Chart 2. Relationship between daily cases and vaccination in Israel
EU to lag UK and US in the re-opening phase
A lacking supply of vaccines and a sluggish efficiency in administering of said supply leaves the EU as a whole far behind its peers in the UK and the US. Swifter approvals of vaccines, smarter wordings of contracts with suppliers and more funding given to the R&D phase, leaves the UK and US clearly ahead of the EU on the supply front. The UK has also opted for a wide vaccination programme, ensuring a broad immunization before a full immunization of each individual. This has so far proven to be a winning strategy and e.g. Finland now follows roughly the same strategy.
Chart 3. Current pace of vaccinations
Our model accounts for the previous pace of delivery as well our expectations of future deliveries. In essence the model is built on an expected supply during 2021 and an increasing efficacy in the distribution. Our model shows that it is unlikely that the EU will catch up to the UK and US – they are simply too far ahead already and both have shown impressive gains to efficiency in their processes over the last two months. The EU countries have not.
The UK is already very close to reaching the 35-37% vaccination threshold, which will allow them to reopen faster than anticipated already towards the end of March and into the beginning of April.
The most efficient countries in the EU (such as Denmark and other Nordic countries) will likely reach the threshold during the early stages of April, which will allow a broad reopening around Easter time, just a week or two later than the US. Most of continental Europe will though, on the other hand, likely not reach the tipping point (35-37%) until late April or early May, which will further delay the reopening in big countries such as Germany and France.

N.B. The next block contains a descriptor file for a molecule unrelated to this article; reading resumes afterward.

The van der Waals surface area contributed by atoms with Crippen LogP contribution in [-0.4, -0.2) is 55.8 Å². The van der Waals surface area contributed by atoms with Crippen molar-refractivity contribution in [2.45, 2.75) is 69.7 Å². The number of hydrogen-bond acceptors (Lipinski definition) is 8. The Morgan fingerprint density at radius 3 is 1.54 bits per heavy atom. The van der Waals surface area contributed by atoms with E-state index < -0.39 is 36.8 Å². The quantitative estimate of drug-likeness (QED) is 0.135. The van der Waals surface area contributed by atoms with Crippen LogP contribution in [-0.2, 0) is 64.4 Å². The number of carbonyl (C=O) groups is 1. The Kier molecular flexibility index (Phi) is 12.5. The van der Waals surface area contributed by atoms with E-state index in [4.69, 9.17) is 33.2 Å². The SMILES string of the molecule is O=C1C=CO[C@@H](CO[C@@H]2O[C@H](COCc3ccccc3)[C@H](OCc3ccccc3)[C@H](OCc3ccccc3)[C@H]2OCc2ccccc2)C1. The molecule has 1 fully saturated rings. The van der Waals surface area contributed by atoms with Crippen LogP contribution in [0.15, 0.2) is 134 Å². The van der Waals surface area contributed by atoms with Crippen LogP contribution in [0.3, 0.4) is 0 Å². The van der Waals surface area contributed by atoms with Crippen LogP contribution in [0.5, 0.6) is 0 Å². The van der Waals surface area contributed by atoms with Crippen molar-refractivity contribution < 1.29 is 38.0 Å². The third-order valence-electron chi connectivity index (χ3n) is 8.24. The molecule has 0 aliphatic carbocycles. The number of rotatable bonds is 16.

These re-opening dates are still BETTER than consensus expectations, as e.g. the global investor survey hints of a peak positive macro effect from reopening economies towards the end of the summer. We see a “catch-up” effect in growth coming already in early Q2, which is before broad consensus expectations.
Chart 4. UK will reach the reopening vaccine threshold very soon, while efficient EU countries and US will be able to re-open a lot during early parts of April
The UK has opted to vaccinate as broad a part of the population as quickly as possible by delaying the second dose up to 12 weeks, and currently, the most recent studies recommend this approach, as an analysis from Oxford, researchers find that the vaccine was 76% effective at preventing symptomatic illnesses up to three months after first dose.
This means that we could essentially achieve substantial collective immunity towards the corona virus much faster, if the focus shifted. While Israel studies of their Pfizer regimen also shows that one dose of the Pfizer vaccine has an efficacy rate of 85%. With efficacy rates at these levels, we find it very likely that governments may start to adopt a one-dose regimen of some vaccines. Chart 5 shows the progress if we assume that governments adopt a one-dose regimen from April.
Finland has already moved towards this strategy, but we are yet to see a move towards it in other Nordic countries. Sooner or later, we expect the “prolonged 1-jab regime” to become the widely used model.